Key Takeaways

 [3:25] The costliest expense in the property management space

  • Bad tenants
  • Turnover costs
  • Eviction expenses
  • Vacancy during inopportune months

[4:39] How to avoid the expenses associated with turnover

  • Advertise early and often (good tenants look 30 days out)
  • Advertise on as many sites as possible
  • Respond quickly, schedule showings asap
  • Screen thoroughly via comprehensive background/credit checks on every applicant (not just primary)

[6:28] The pros and cons of self-management vs. hiring a property manager

  • Makes financial sense to hire property manager for class C and D properties
  • Consider self-management in case of class A properties
  • Good idea to have licensed professional you trust ‘on the ground’
  • Maintain a sense of control by having access to financials, business records

[8:23] The role of a property manager

  • First to blame, last to get credit
  • Must be jack of all trades (finance/accounting, maintenance/repair, salesperson)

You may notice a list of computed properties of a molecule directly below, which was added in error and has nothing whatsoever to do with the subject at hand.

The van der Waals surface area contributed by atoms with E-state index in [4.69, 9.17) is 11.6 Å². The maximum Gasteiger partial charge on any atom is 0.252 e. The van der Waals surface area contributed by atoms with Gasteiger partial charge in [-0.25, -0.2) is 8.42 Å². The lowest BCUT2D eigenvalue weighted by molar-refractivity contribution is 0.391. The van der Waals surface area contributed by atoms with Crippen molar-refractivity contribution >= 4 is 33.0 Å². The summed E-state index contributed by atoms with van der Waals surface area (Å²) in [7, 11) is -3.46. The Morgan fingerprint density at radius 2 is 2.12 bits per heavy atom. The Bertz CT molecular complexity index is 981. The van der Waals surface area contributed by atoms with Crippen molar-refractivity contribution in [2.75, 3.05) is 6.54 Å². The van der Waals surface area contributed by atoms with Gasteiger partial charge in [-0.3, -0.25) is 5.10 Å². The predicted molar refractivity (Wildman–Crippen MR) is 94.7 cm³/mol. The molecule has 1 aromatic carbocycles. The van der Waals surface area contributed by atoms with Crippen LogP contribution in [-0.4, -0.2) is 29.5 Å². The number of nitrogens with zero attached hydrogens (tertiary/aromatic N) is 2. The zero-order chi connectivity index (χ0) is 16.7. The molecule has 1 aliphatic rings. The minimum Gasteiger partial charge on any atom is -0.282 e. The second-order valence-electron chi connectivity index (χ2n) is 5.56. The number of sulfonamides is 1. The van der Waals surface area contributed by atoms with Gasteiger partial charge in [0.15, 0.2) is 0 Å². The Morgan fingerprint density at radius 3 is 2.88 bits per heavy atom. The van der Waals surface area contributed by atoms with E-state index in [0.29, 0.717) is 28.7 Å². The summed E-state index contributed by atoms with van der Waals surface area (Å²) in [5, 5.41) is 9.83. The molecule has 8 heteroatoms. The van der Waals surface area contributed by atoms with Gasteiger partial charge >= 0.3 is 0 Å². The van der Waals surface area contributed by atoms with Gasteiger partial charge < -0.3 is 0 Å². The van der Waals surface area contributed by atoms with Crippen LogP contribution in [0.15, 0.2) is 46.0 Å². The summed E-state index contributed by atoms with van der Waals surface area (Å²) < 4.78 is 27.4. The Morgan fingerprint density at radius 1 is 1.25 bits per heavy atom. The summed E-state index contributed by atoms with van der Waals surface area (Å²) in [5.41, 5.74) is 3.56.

[10:17] Dana’s guidance around making property managers ‘offensive players’

  • Open communication, transparency in decision-making
  • Establish owner’s criteria for approving tenants
  • Collaborative partner when problems arise

[11:41] Dana’s advice about interacting with your property manager

  • Frequently in beginning to establish expectations, any time issues arise
  • Weekly call if oversee more than 200 units
  • Email weekly summary (# of tenant applications, leads)

[13:18] The benefits of property management software

  • Provides owner with real-time insight
  • Long-term savings offset $30 monthly investment

[14:28] The metrics owners should be tracking

  • Income statement is crucial (profit/loss, expenses, ROI)
  • Should be able to answer general questions about portfolio
  • Reasons for vacancies
  • Tenant risk mitigation (Following policies? Inspection reports?)